ABSTRACT: Racial and Ethnic Disparities in the Receipt of Cancer
A disproportionate number of cancer deaths occur among racial/ethnic
minorities, particularly African Americans, who have a 33% higher
risk of dying of cancer than whites.
Although differences in
incidence and stage of disease at diagnosis may contribute to
racial disparities in mortality, evidence of racial disparities
in the receipt of treatment of other chronic diseases raises
questions about the possible role of inequities in the receipt
of cancer treatment.
To evaluate racial/ethnic disparities in
the receipt of cancer treatment, we examined the published literature
that addressed access/use of specific cancer treatment procedures,
trends in patterns of use, or survival studies. We found evidence
of racial disparities in receipt of definitive primary therapy,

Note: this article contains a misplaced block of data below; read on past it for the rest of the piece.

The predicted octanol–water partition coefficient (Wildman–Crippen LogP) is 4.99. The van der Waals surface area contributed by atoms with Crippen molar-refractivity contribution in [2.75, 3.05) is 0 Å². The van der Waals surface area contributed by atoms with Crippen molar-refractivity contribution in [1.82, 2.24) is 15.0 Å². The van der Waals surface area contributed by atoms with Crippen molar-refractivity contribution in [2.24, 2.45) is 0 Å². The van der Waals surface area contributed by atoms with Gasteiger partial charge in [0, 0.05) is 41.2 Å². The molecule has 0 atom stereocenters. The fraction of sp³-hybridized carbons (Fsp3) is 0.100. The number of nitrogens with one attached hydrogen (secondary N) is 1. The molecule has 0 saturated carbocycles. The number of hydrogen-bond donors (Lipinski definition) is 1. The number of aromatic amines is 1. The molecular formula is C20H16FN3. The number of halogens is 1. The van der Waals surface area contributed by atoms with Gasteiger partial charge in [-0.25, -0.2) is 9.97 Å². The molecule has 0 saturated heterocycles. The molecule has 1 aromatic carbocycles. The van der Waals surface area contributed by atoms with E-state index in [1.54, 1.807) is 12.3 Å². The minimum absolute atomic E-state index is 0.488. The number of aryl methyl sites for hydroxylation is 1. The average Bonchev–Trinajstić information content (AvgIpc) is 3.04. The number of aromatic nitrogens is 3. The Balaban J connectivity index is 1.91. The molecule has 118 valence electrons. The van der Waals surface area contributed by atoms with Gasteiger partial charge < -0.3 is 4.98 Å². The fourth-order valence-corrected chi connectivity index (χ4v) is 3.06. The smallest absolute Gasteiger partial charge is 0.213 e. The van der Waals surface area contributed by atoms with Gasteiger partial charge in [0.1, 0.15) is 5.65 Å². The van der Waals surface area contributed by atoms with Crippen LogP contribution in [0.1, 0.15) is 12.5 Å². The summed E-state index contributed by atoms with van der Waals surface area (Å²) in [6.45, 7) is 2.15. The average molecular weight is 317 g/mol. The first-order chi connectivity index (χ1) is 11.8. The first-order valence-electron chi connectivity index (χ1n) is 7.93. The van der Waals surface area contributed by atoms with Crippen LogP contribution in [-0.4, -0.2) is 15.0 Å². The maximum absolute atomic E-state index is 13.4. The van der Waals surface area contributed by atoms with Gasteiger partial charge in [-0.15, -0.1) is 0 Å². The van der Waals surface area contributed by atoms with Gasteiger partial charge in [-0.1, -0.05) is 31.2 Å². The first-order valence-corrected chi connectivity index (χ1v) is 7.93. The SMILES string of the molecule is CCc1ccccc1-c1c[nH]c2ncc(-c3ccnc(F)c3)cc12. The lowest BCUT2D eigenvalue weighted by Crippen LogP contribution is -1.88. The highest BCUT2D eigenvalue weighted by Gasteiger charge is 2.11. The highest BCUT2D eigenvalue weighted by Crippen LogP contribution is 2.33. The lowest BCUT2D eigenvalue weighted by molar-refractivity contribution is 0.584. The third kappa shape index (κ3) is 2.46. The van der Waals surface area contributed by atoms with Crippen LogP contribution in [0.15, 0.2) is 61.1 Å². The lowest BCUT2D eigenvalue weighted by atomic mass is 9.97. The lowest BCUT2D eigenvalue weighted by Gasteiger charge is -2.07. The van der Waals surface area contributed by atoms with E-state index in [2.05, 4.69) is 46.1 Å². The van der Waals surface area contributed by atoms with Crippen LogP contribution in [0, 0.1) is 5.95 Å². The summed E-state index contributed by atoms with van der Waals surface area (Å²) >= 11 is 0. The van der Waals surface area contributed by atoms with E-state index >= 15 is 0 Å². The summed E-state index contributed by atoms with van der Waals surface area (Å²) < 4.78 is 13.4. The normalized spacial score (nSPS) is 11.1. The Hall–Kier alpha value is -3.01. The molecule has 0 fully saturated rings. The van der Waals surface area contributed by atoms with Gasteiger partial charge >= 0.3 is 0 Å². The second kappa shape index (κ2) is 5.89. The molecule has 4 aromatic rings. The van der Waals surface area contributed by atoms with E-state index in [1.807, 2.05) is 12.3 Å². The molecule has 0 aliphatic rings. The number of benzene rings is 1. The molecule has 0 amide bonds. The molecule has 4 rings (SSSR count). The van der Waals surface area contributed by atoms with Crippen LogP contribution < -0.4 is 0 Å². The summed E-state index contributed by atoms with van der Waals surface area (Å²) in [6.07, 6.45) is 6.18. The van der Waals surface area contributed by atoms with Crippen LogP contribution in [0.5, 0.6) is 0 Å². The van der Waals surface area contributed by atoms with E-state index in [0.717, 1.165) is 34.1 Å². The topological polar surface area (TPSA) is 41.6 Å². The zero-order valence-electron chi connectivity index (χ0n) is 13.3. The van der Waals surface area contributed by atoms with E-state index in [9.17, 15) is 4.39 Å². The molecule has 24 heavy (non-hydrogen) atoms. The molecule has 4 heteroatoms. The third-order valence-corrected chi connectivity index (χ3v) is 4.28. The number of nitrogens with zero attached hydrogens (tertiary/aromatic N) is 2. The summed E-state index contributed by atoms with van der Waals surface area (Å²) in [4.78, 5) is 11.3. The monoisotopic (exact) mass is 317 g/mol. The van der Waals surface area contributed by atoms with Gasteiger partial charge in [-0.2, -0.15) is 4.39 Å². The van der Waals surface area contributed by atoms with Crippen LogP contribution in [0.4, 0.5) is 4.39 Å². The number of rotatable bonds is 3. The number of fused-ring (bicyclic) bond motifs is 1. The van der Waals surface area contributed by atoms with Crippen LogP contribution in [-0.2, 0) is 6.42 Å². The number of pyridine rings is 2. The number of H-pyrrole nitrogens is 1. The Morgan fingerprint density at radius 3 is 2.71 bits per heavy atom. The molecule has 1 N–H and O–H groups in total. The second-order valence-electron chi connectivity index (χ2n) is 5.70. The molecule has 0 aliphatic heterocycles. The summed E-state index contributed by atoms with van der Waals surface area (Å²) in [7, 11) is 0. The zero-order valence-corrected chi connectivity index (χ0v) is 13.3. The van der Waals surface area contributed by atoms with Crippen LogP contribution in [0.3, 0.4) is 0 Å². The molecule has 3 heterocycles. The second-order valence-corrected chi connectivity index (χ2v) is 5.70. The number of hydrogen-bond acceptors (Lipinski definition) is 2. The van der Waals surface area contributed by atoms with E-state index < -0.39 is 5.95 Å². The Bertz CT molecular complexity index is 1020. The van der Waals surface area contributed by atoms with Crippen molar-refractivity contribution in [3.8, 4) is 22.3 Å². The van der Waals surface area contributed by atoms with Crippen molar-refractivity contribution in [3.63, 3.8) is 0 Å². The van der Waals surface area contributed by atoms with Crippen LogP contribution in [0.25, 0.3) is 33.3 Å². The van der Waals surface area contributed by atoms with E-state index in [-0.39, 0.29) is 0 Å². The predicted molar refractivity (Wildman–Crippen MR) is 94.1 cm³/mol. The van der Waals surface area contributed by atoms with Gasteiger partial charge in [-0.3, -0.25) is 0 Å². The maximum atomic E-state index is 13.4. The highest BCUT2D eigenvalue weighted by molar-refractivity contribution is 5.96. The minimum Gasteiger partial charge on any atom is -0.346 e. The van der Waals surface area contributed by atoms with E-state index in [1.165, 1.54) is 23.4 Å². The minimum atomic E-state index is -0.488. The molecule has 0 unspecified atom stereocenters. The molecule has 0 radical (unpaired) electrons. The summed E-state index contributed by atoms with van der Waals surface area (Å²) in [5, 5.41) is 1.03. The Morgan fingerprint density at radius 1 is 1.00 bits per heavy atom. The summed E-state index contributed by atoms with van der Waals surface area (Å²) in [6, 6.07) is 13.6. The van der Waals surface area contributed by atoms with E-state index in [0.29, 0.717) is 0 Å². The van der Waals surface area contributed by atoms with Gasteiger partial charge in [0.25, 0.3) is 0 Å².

conservative therapy, and adjuvant therapy. These treatment differences
could not be completely explained by racial/ethnic variation
in clinically relevant factors.
In many studies, these treatment
differences were associated with an adverse impact on the health
outcomes of racial/ethnic minorities, including more frequent
recurrence, shorter disease-free survival, and higher mortality.
Reducing the influence of nonclinical factors on the receipt
of cancer treatment may, therefore, provide an important means
of reducing racial/ethnic disparities in health.
New data resources
and improved study methodology are needed to better identify
and quantify the full spectrum of nonclinical factors that contribute
to the higher cancer mortality among racial/ethnic minorities
and to develop strategies to facilitate receipt of appropriate
cancer care for all patients.
[30/06/0020; Journal of the National Cancer Institute]
Cancer J, 9/02
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